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Invasive Algae Found for the First Time in a Wisconsin Lake
An invasive algae spreading quickly through Michigan inland lakes has been found for the first time in Wisconsin — in Little Muskego Lake in Waukesha County.

The state Department of Natural Resources said that starry stonewort, a native to Europe and Asia, was discovered in the 506-acre lake in September.

It's the latest of more than 30 aquatic invasive species to strike Wisconsin. In some cases, such as zebra mussels, they wreak havoc on state waters. In others cases, these hitchhikers from other parts of the world have had a more limited impact.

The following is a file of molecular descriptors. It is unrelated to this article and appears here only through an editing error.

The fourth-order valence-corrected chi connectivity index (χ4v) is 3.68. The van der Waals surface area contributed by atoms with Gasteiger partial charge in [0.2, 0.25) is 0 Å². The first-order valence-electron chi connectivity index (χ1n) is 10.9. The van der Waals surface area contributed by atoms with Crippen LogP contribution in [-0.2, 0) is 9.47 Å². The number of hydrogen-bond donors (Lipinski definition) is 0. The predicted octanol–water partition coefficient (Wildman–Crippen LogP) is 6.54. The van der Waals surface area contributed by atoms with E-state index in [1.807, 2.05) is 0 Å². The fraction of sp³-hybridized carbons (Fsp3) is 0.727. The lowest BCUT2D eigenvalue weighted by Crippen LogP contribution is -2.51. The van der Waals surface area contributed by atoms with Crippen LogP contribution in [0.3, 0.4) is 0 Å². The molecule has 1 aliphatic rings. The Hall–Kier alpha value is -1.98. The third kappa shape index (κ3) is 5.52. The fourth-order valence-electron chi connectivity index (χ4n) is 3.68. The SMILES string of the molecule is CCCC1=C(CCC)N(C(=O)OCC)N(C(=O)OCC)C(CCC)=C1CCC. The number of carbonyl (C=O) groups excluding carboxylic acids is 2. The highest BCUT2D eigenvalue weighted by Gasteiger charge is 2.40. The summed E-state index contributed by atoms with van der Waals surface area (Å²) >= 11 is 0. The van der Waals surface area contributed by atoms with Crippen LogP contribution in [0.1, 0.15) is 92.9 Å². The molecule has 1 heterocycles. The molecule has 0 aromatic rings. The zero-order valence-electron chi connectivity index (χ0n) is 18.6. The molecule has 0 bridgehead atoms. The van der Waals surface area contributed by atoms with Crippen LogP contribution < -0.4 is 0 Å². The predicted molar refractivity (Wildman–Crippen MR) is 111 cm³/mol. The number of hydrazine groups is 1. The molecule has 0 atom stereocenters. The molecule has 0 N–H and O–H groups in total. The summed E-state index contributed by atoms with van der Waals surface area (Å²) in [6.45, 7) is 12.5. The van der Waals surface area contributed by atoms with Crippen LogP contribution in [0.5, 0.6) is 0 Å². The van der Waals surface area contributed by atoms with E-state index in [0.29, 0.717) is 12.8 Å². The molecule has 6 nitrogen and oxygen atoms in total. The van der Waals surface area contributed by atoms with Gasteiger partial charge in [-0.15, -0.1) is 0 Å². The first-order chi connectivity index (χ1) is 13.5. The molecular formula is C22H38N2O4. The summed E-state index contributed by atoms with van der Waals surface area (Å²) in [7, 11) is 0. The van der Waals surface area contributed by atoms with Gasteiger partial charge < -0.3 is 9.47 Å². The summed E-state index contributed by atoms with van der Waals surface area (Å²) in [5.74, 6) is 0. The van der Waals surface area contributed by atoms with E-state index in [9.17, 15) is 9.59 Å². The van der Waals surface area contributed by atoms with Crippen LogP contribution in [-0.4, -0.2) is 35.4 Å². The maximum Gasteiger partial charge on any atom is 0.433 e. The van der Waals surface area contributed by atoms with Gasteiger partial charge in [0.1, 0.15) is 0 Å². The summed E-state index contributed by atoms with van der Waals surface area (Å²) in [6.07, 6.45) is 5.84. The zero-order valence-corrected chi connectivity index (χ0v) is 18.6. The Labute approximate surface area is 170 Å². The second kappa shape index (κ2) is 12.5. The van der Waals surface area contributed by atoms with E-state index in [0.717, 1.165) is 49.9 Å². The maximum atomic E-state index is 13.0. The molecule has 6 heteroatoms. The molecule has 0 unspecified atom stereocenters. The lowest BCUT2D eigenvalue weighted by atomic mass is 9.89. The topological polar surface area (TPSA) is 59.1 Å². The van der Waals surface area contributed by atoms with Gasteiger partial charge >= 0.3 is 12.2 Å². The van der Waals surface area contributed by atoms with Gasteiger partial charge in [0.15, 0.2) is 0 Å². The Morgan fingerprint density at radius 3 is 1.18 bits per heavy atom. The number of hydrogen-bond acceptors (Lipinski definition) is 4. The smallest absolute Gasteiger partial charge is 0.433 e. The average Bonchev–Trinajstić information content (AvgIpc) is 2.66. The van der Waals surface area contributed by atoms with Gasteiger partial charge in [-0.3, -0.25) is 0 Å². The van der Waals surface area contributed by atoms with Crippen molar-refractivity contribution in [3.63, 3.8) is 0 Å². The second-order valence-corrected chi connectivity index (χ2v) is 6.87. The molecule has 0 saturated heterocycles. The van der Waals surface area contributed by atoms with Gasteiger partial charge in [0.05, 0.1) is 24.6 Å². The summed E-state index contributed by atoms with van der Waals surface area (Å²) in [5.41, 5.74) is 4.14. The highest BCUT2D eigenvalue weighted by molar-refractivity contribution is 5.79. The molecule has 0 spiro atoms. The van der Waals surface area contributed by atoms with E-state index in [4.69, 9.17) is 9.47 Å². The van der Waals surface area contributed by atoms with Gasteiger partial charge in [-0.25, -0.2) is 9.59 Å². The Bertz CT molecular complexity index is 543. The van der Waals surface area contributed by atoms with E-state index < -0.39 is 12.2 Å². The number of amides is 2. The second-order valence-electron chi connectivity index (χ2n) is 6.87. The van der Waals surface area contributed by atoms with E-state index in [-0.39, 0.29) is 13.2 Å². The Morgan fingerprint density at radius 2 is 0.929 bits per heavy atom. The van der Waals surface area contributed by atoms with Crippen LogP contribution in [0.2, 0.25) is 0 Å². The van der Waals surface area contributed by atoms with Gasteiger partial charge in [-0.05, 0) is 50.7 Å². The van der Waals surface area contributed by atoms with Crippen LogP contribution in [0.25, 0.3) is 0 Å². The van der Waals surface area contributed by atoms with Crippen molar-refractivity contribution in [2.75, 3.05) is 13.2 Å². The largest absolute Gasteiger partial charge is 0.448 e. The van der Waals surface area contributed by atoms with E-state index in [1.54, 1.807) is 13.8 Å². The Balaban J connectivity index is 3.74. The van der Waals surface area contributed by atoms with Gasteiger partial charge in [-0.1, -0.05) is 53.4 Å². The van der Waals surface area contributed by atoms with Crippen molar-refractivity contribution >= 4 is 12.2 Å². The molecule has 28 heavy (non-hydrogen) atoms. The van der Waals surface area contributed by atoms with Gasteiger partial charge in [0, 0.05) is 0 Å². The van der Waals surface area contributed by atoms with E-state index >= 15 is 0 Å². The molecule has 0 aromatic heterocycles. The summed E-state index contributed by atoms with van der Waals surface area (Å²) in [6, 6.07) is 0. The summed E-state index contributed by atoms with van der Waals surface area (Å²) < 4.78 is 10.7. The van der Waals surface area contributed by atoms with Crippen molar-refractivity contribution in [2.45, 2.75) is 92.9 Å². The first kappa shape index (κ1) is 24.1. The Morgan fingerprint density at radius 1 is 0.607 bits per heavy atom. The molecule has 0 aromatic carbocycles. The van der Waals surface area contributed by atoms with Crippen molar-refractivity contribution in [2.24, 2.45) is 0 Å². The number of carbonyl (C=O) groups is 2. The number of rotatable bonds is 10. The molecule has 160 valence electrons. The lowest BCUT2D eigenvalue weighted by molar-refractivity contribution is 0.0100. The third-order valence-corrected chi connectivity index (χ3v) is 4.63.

The algae is known for growing in dense mats that crowd out native plants and wipe out habitat for young fish. Several weed harvesting machines now operate on the lake. One will be dedicated to starry stonewort on the eastern side of the lake


 
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Closing in on ALS? Link Between Lethal Disease and Algae - Scientists are investigating whether breathing a neurotoxin produced by algae may raise the risk of developing Amyotrophic lateral sclerosis (ALS), or Lou Gehrig’s disease. They have a long way to go, however: While the toxin does seem to kill nerve cells, no research, even in animals, has confirmed the link to ALS.


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